10 things you want to know about poinsettia plants – Daily Breeze

If you’ve been seeing red lately, it might be because it’s poinsettia season, when the brightly colored plants seem to be everywhere. In fact, some sources say that it’s the most popular plant sold in America (followed by mums and orchids) while others say it’s simply the most popular holiday plant. In any event, you’ll find millions of them everywhere in December, maybe even in your own home.

Here are some other things you might not know about our favorite holiday plant:

  • Leaves, not flowers: The pretty red portions of the plant we enjoy are actually a type of leaves called brachts. The flowers are the tiny yellow clusters in the center.
  • Choices abound: There are now more than 100 varieties of poinsettia in numerous colors but, as Christmas approaches, red is still the most popular, according to Teleflora.com
  • Mexican beauties: Poinsettias are native to Mexico, where they’re called “Flor de Nochabuena,” (Christmas Eve flower) because that’s when they typically bloom. Many southern Mexican gardens have a large Nochebuena bush in the yard. The flower was known in Aztec times,  when it was used to make dye and its sap as medicine.
  • And here’s the legend: A Mexican legend tells of a young girl who had nothing to bring to church to give the baby Jesus at Christmas, so she picked some weeds as a bouquet. The weeds were miraculously changed into poinsettias as she knelt at the altar. Needless to say, that was considered a memorable event that cemented the use of them as a Christmas flower.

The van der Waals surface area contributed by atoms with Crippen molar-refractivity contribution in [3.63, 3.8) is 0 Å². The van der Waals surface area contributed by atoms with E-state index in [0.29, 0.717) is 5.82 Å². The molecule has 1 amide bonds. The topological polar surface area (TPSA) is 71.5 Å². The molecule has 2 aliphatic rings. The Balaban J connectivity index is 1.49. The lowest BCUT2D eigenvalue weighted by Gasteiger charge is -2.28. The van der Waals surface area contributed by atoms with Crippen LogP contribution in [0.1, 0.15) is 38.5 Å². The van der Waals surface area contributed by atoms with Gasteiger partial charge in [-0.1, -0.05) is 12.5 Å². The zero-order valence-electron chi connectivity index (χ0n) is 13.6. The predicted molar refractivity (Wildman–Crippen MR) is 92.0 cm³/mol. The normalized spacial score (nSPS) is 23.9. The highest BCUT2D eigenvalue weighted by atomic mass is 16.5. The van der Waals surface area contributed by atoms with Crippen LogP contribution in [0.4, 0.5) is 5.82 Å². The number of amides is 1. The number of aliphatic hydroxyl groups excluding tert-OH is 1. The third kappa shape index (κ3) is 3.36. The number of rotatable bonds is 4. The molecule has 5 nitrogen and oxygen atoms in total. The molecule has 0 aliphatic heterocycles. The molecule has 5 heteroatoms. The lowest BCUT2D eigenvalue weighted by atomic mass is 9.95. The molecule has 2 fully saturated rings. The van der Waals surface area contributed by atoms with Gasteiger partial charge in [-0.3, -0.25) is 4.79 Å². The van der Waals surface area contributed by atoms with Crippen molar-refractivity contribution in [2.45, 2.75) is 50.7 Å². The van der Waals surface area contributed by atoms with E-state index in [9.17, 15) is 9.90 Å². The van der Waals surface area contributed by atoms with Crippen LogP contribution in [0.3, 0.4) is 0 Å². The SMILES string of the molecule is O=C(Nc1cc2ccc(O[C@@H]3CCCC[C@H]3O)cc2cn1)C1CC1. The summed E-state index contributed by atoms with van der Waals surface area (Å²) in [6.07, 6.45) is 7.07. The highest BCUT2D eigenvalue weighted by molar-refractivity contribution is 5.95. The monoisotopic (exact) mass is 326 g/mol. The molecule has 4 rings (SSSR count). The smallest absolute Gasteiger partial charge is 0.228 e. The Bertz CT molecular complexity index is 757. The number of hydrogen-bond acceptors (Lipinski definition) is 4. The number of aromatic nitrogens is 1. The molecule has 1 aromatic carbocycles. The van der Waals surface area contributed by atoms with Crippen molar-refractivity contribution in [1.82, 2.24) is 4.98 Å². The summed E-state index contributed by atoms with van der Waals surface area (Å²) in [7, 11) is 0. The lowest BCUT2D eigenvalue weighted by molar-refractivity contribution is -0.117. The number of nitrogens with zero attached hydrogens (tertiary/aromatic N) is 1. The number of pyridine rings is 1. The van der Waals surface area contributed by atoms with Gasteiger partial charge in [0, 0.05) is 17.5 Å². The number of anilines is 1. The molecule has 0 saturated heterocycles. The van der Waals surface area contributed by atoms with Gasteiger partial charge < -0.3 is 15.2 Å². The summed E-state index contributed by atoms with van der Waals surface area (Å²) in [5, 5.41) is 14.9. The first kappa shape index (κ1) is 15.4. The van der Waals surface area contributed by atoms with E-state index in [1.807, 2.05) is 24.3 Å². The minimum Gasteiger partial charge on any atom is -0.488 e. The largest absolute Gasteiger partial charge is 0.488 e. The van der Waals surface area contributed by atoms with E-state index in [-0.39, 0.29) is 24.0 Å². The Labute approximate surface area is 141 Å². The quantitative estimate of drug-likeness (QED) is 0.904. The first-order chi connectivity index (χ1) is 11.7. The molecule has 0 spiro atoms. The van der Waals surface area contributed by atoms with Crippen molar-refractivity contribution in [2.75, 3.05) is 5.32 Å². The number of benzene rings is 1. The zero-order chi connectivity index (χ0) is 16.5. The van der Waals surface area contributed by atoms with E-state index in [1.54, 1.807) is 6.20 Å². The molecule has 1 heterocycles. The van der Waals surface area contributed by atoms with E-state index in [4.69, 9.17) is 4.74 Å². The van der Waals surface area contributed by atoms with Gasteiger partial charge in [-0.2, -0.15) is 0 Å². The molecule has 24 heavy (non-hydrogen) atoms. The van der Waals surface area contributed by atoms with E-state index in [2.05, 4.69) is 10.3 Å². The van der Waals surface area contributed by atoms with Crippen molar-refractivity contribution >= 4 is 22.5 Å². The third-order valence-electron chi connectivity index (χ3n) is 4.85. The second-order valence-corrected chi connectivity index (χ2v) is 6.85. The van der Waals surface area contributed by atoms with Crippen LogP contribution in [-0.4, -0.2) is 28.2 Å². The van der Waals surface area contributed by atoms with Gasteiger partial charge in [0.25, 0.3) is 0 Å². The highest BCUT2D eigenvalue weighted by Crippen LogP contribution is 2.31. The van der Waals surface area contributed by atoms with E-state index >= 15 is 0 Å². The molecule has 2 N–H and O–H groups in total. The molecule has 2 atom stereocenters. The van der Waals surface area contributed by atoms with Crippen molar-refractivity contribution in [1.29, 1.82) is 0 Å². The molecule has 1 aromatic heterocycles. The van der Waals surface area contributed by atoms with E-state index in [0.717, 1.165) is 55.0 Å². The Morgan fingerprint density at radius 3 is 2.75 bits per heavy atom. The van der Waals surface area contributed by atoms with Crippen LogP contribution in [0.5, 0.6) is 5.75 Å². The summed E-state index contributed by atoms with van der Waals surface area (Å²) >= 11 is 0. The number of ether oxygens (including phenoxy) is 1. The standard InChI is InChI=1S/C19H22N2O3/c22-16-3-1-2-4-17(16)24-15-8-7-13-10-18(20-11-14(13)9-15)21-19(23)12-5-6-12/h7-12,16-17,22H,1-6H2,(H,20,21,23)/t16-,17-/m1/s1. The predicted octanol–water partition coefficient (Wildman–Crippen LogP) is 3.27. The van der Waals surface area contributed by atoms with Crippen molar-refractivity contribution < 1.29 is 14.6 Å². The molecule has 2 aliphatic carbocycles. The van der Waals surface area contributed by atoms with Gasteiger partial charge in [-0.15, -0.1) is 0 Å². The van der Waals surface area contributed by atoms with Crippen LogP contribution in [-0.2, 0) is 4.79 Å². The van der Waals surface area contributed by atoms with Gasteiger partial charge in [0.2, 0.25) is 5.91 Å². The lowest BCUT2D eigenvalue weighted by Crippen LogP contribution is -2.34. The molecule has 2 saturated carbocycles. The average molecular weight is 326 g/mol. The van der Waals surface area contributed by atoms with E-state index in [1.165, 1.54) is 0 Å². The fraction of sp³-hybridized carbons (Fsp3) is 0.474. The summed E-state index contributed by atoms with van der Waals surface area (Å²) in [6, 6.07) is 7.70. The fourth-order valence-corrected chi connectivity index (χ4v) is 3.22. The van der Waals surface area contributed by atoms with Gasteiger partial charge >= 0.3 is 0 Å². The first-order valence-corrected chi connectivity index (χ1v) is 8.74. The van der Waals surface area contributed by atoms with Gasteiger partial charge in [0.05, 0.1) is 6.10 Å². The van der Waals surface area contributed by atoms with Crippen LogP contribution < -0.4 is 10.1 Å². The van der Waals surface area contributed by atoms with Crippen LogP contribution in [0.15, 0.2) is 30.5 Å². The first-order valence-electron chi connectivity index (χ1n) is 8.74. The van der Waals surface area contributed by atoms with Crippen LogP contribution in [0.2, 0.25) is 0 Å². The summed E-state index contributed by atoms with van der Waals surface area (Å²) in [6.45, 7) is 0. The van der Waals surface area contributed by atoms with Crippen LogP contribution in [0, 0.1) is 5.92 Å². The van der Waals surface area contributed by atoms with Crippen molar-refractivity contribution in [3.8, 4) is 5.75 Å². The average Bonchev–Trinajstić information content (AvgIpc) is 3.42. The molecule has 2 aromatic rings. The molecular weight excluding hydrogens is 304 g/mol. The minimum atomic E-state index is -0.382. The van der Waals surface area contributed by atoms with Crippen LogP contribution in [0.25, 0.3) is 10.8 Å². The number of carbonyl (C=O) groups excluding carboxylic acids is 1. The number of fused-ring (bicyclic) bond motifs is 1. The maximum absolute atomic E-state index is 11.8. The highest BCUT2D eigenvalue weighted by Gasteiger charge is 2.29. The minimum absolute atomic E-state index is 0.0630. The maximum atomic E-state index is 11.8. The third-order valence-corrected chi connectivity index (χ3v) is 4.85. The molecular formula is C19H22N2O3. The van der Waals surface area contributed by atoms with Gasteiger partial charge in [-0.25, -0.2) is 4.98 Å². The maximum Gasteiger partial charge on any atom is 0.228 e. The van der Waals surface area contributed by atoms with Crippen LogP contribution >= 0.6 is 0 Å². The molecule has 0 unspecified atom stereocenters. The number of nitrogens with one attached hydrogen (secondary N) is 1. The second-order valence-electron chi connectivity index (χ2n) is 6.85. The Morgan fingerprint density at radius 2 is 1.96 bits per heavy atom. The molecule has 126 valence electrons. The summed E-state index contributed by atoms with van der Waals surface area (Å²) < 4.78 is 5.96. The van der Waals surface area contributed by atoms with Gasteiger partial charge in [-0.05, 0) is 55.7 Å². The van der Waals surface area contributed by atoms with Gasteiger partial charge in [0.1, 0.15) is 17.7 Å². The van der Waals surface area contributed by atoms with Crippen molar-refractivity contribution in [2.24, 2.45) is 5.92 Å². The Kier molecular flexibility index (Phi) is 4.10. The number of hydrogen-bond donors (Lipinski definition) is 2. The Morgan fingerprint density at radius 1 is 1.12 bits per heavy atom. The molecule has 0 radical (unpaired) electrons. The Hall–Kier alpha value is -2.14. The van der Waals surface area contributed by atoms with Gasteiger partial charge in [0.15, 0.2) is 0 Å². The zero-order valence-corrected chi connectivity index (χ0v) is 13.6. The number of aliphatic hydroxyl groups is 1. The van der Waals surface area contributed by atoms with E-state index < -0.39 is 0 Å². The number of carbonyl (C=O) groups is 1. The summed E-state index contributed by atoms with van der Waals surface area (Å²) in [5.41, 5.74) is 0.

• How to pick your plant: When you’re selecting your plant, avoid those with green around the edges of the brachts. Also avoid those with yellow pollen from the flowers; it means the plants are past their prime. Ideally, the flowers should be green and just about to bud.
  • Is it healthy?: Look for a plant that’s twice as high as the pot is wide and looks healthy. Plants that aren’t squished together in a display are likely healthier. Stick your hand underneath the decorative packaging to see if the plant is getting waterlogged.
  • Avoid breaking them on the way home: Keep in mind that poinsettias are tropical plants from southern Mexico. They’re fragile, so get a plastic sleeve to bring home in your car, if available, to avoid breakage.
  • It’s a little finicky: Poinsettias, like other beautiful things, are a bit finicky. They’re damaged when the thermometer dips below 50 degrees. Their favorite temperature range is 65-75 degrees. They want to be watered, but can get root rot from overwatering. Keep the soil moist but not wet. They like bright light, but don’t want to be in a hot window. Don’t put them near a heating vent. Ideally, days should be warm and nights cool.
  • How did they get here?: Poinsettias were named after Joel Poinsett, the first U.S. ambassador to Mexico. He brought the plants to this country in 1828, raised them in his South Carolina greenhouse as gifts for his friends and promoted their use, according to the California Pionsettia Growers website.
  • You can plant them in your garden: Poinsettias will grow into bushes in your garden as high as 10 feet. However, frost will kill them and they need to be pruned. If you want them to develop brightly colored brachts toward Christmas time, they need total darkness from 5 p.m. to 8 a.m., so don’t plant them next to garden lights.

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